at college we use Microsoft .NET for developing applications. I recently switched to Ubuntu and would like to know similar tools for making apps on/for ubuntu.
You can program in .NET on ubuntu too. Well, sort of. There is an open source implementation of the .NET platform available called MONO. MONO apps can run on Ubuntu/Linux, Windows and Mac OS. Look for MonoDevelop in Ubuntu Software Center. Learn more about Mono in Ubuntu.
Another option is Quickly. In my opinion Quickly is better for Ubuntu centric app development. You can code you app and release it to a PPA (launchpad-repository) in minutes. Quickly is also available from Ubuntu Software Center. Get started writing apps with Quickly.
Quickly can help you make cool apps using Python (pretty easy to learn and very popular) quickly!
The Vala language is a programming language very similar to C#. It is still very young, but already has a lot of bindings to existing libraries (for example, GTK). It compiles to native binaries, so your users don't need an additional runtime, as they would for .NET.
I see no reason for all these suggestions that you switch application platforms/languages. Use what you're used to and you'll be more productive than having to spend time learning another language.
Monodevelop will give you a better experience of Mono development - its no Visual Studio, but its the best integrated IDE for mono you're gonna get on Ubuntu. Visual design of GTK forms and their controls is a big win (think Winforms but Linux style).
There are all sorts of tools available on Linux which allow you to create rich desktop applications. Bowline is an mvc framework which allows you to create desktop applications in ruby. Shoes is another framework which allows you to create desktop apps in ruby, and it is by far the easiest desktop app framework.
Start learning Qt. It's a framework based on C++. It's cross platform and also works fine in windows. Even it has an add-in for Visual Studio. It's usually used for KDE platform. For GNOME, you can learn GTK#.
In place of the Qt toolkit, GTK+ was chosen as the base of the GNOME desktop.
To develop apps specifically for Ubuntu, head to Ubuntu's developer website. Among other things you can:
They have a framework called Quickly.
There are good references in the other answers to Qt and GTK. An interesting source for guidelines is Gnome's developers website.
The framework/IDE to use will depend on the language you use. You can use MS Visual Studio Code on Ubuntu.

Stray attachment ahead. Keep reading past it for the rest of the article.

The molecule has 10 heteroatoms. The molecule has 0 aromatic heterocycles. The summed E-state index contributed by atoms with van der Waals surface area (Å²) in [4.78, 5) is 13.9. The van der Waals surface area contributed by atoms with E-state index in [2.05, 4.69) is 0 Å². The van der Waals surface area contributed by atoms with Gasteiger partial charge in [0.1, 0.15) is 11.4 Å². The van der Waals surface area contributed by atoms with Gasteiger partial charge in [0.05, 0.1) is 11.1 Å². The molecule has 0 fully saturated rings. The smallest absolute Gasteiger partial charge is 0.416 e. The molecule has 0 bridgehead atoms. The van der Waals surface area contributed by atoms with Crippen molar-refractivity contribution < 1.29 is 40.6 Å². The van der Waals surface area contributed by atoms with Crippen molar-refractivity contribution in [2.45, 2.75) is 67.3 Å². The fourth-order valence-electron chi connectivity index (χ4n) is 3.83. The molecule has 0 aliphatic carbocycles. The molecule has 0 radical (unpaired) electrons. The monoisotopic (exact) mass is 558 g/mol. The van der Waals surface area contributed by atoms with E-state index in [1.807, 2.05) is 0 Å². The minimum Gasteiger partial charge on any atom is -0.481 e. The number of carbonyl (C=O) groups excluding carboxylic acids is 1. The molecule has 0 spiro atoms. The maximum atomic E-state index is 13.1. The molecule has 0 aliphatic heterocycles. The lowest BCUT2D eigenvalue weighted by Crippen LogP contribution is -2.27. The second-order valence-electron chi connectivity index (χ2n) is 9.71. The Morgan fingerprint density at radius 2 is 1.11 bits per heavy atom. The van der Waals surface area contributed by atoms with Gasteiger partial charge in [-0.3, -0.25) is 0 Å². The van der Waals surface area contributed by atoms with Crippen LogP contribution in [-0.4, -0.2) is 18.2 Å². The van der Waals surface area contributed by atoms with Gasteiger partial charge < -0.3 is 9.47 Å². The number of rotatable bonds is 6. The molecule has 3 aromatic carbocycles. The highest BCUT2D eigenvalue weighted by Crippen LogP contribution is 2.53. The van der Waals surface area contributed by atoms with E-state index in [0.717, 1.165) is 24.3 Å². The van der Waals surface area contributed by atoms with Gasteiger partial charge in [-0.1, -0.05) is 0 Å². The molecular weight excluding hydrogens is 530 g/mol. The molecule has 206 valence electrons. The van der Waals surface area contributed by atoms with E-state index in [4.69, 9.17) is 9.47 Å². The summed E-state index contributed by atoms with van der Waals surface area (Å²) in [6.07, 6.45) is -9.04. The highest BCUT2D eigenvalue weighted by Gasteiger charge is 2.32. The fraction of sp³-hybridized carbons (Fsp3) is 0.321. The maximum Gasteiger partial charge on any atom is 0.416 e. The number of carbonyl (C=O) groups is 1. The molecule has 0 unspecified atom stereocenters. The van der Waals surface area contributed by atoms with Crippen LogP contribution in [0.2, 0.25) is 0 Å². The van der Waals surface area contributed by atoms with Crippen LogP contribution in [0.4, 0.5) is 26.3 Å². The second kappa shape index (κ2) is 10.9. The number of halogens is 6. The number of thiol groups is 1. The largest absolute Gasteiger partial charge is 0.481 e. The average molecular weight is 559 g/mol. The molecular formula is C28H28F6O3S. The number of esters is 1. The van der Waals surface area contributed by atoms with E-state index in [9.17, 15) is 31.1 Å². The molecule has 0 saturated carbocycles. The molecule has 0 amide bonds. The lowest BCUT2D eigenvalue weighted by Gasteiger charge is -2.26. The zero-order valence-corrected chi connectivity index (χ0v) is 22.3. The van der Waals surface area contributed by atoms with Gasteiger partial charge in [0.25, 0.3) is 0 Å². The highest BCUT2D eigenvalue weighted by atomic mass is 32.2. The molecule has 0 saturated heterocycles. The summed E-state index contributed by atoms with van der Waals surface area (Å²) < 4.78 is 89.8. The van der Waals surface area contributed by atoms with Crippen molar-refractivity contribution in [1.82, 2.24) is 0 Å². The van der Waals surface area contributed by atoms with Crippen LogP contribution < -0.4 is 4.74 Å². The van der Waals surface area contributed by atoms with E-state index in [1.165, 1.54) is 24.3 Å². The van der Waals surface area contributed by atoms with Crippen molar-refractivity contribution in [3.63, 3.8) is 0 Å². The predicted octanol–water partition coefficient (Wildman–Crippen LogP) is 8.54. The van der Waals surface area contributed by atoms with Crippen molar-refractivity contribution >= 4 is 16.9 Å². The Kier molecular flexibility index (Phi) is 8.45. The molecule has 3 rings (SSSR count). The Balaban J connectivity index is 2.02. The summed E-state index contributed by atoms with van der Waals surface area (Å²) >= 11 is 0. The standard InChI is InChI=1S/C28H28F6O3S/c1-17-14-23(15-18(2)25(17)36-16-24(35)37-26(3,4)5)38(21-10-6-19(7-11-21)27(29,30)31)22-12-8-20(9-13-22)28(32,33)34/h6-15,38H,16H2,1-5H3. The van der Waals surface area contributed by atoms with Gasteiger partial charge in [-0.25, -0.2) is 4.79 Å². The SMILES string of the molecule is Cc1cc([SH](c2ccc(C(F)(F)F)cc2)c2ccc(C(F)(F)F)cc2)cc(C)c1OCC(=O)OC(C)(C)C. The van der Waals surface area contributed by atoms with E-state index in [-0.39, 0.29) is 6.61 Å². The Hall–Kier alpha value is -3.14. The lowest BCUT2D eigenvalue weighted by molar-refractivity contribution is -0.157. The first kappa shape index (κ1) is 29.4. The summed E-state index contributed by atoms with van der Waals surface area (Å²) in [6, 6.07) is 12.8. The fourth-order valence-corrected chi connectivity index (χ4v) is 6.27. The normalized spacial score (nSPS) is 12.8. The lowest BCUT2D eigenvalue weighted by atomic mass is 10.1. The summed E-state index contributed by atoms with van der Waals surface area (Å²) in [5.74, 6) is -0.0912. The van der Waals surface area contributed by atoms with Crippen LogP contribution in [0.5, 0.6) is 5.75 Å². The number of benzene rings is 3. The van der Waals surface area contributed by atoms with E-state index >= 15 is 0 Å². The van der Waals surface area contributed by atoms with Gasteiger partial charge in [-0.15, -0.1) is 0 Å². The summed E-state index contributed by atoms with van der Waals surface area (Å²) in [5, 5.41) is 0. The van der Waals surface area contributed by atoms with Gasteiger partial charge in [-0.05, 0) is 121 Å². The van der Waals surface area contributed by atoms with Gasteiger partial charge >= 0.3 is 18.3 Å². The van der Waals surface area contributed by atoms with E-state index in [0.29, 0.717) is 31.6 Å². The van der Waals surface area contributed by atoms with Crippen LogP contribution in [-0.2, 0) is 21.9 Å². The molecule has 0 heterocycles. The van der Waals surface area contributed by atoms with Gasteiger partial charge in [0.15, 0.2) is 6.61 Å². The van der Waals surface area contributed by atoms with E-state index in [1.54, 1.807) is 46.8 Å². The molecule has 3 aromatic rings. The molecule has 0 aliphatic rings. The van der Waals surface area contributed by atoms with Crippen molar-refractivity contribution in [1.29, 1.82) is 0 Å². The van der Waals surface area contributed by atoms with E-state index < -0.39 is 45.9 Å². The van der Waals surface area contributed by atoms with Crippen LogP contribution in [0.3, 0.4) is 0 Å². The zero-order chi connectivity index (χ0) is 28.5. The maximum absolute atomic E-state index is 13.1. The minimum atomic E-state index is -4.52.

Please always cross reference CoreCLR (.NET Core runtime) with Mono. Furthermore, Please see this question collected related people and official opinion for CoreCLR and project Mono relationship after Microsoft open-sourced the .NET
I think one of good thing from Giants of IT Industry is Official Documentation.
The following command is copy from Getting Started with .NET Hello World Console Application in Ubuntu, except added narration and opinion at the last. Possibly refer the above link, if any of the command failed.
Prerequisite: Getting Started with .NET Hello World Console Application in Ubuntu. The instruction here assumes you're running Ubuntu 16.04 LTS.
In order to install .NET Core on Ubuntu or Linux Mint, you need to first set up the apt-get feed that hosts the package you need. So, setup apt repository with these commands.
sudo sh -c 'echo "deb [arch=amd64] https://apt-mo.trafficmanager.net/repos/dotnet-release/ xenial main" > /etc/apt/sources.list.d/dotnetdev.list' sudo apt-key adv --keyserver hkp://keyserver.ubuntu.com:80 --recv-keys 417A0893 sudo apt-get update
Install .NET Core SDK
sudo apt-get install dotnet-dev-1.0.1
Initialize a sample Hello World application
dotnet new console -o hwapp cd hwapp
Look the style, it is almost easier to getting started as Node.js, it is like the CLI tools for all new generation development tool like Spring Boot, Angular 2 etc, which you can just initialize an Hello World apps with command:
Run the app
dotnet restore dotnet run
The first command will restore the packages specified in the project file, and the second command will run the actual sample:
Finally, If you can go through slightly complicated, but if you required UI, I would think this will be easier than working with other C++/C# UI Library. You can choose to work with either .NET or Node.js to communicate with Electron's Web Browser provide UI Through HTML5, CSS.